You don't. The array itself never changes size. When the current pointer reaches the end of the array then just reset the current pointer back to the beginning of the array -- hence its name is "circular".
my homework assignment is to make a circular array and grow it. I have to grow the circular array. Unfortunately, it is more complex than just making a temporary array, moving everything into there, and continuing. I just don't know how to do it :(
IMO that defeats the purpose of a circular array. But anyway, just make it a pointer and allocate new memory when needed, similar to what gerard mentioned previously. When the current pointer reaches the current maximum size then allocate a new array of larger size, copy the contents of the current array into the new array, then delete the current array. Not difficult to do once you understand the algorithm.
Once you get that part working then you will have to be concerned about reads from the circular array. You will have to have two temp pointers, one for reading and the other for writing. If the data is not read at least as fast as its written, then the array will eventually fill up and there will not be any more room for writing without overwriting existing data that has not been read. This situation can happen anywhere withing the array, not just at the extreme end of the array.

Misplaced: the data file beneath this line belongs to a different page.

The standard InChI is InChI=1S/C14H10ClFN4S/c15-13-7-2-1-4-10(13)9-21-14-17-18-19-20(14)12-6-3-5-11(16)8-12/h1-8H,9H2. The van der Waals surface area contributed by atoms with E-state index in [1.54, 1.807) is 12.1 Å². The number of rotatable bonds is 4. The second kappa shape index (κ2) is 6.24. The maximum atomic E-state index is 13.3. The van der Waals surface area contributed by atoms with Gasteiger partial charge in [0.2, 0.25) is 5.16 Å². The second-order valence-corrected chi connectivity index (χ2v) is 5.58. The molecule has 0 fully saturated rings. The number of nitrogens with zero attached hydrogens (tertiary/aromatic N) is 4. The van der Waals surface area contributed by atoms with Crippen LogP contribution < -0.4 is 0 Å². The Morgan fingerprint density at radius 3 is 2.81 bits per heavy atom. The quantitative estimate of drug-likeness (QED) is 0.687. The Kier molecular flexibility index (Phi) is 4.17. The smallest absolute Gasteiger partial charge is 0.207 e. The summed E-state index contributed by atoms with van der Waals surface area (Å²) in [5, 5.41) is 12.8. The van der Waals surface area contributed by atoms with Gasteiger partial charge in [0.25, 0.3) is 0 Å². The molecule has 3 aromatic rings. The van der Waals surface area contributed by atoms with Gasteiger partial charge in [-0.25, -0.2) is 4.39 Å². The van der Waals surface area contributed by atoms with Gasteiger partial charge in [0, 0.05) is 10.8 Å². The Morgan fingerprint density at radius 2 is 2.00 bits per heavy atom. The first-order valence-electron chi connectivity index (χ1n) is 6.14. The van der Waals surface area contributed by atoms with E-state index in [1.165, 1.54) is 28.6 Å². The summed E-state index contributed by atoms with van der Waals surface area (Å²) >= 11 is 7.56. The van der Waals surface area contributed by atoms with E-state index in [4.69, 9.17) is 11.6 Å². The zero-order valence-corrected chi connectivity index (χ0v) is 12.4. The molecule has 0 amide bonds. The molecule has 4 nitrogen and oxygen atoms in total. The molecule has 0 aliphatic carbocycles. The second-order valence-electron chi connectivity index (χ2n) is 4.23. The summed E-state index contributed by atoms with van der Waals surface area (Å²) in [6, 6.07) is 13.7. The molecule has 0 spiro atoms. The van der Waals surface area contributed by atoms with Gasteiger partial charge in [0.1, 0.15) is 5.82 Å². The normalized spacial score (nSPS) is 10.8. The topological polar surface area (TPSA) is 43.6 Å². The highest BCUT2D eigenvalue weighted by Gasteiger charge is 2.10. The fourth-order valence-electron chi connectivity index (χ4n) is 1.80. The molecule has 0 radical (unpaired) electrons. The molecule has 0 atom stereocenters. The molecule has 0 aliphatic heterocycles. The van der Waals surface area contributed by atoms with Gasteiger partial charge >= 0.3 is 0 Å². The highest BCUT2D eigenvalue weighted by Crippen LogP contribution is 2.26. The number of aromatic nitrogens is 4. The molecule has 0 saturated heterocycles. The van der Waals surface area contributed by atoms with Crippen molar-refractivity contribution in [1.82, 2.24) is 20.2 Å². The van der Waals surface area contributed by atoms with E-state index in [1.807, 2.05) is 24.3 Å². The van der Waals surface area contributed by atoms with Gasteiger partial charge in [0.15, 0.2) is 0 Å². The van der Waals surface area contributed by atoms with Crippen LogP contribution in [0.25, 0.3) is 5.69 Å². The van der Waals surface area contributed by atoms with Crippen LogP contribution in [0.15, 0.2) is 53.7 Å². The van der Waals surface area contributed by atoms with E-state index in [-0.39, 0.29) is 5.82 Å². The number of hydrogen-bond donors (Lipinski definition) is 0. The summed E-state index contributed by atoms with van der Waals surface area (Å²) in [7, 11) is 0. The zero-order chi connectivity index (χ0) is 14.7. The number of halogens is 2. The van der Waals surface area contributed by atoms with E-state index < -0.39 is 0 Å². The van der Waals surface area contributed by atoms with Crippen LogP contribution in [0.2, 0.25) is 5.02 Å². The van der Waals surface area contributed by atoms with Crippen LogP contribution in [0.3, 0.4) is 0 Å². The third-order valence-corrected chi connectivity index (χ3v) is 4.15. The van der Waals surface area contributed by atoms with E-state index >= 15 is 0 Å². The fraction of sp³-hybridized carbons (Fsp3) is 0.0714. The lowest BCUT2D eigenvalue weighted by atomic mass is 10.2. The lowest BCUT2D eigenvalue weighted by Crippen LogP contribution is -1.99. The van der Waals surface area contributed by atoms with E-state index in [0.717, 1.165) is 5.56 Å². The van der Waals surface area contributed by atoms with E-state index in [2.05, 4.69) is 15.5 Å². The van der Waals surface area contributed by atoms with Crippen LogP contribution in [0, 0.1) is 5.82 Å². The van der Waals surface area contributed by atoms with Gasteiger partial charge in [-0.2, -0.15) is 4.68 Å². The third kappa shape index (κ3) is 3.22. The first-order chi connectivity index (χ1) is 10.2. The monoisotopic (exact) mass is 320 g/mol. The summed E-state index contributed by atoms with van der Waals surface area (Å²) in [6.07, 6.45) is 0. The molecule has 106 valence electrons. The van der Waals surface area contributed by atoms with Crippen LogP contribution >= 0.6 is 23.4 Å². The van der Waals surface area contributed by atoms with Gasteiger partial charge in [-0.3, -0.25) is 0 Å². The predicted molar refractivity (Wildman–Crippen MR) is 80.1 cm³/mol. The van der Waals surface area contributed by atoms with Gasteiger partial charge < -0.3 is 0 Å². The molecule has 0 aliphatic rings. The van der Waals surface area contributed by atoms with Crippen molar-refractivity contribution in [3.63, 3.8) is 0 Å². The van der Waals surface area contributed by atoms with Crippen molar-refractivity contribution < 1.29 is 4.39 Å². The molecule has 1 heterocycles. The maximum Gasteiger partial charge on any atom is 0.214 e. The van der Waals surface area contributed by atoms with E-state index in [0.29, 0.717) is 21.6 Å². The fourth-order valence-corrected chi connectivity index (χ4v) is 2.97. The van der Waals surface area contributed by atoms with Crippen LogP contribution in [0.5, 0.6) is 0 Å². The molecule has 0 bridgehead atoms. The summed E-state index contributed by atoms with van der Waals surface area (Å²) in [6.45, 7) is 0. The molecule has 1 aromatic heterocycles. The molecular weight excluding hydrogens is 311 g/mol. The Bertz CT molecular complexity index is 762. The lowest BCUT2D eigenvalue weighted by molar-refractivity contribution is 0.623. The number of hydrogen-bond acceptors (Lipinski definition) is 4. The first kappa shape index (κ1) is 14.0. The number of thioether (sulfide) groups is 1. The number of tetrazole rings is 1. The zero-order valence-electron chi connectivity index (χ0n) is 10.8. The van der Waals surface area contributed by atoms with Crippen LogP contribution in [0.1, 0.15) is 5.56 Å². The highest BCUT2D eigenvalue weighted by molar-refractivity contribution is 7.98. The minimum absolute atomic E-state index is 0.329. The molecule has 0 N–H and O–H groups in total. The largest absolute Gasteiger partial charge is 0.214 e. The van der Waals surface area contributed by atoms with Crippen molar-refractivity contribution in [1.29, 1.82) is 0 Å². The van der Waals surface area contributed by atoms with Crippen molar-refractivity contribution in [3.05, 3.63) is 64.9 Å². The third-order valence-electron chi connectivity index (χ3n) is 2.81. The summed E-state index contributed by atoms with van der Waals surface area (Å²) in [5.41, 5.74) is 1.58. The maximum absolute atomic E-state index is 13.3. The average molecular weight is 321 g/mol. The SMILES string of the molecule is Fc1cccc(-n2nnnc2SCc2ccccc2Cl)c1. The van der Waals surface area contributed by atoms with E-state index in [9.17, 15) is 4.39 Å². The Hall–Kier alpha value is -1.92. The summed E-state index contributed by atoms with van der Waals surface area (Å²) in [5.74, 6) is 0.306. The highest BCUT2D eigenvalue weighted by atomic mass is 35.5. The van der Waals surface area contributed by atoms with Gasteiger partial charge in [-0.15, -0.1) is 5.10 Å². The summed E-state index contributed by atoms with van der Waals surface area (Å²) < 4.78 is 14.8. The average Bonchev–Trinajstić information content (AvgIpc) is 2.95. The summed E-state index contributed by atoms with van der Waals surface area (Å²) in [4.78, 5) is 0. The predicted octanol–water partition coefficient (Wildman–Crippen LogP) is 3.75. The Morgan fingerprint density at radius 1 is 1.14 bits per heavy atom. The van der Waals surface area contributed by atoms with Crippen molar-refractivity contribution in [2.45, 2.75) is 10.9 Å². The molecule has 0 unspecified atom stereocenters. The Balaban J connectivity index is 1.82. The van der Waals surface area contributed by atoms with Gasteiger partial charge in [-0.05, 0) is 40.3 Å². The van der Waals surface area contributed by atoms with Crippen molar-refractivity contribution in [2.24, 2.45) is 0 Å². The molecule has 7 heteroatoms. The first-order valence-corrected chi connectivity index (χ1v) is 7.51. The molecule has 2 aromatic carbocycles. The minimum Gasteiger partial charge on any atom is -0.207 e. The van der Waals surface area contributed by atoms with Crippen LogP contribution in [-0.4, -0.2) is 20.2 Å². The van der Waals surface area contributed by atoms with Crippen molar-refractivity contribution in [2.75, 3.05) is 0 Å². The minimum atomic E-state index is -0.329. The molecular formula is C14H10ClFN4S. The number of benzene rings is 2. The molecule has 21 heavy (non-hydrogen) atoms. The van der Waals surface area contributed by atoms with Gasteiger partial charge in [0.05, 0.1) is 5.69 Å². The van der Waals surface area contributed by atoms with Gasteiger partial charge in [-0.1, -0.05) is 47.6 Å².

Thank you; however, I already got it working without the use of any pointers. I just need help with the grow part. How would I implement it using back, current_size, maximum_size, and the array.
I have tried just making a temporary array, storing the contents from the old array into the new array, and then going from there. Yet, the problem with the circular array is that it does not remove the values that were popped off of the queue. So, if those values will still transfer over to the new array, but I don't want them there.
When I said pointers I also meant the items you have already coded. You can code them as either pointers or integers. In any event the array itself will have to be a pointer so that you can allocate it with new operator. For now don't worry about coping old data that has already been read. It will eventually get overwritten with new incoming data so copying old data is not really a problem. You just have to adjust the pointers (integers) to accommodate the array's new increased size.
At this point we really can't help you much more without seeing the code you have already written. There are just too many different ways to do it.
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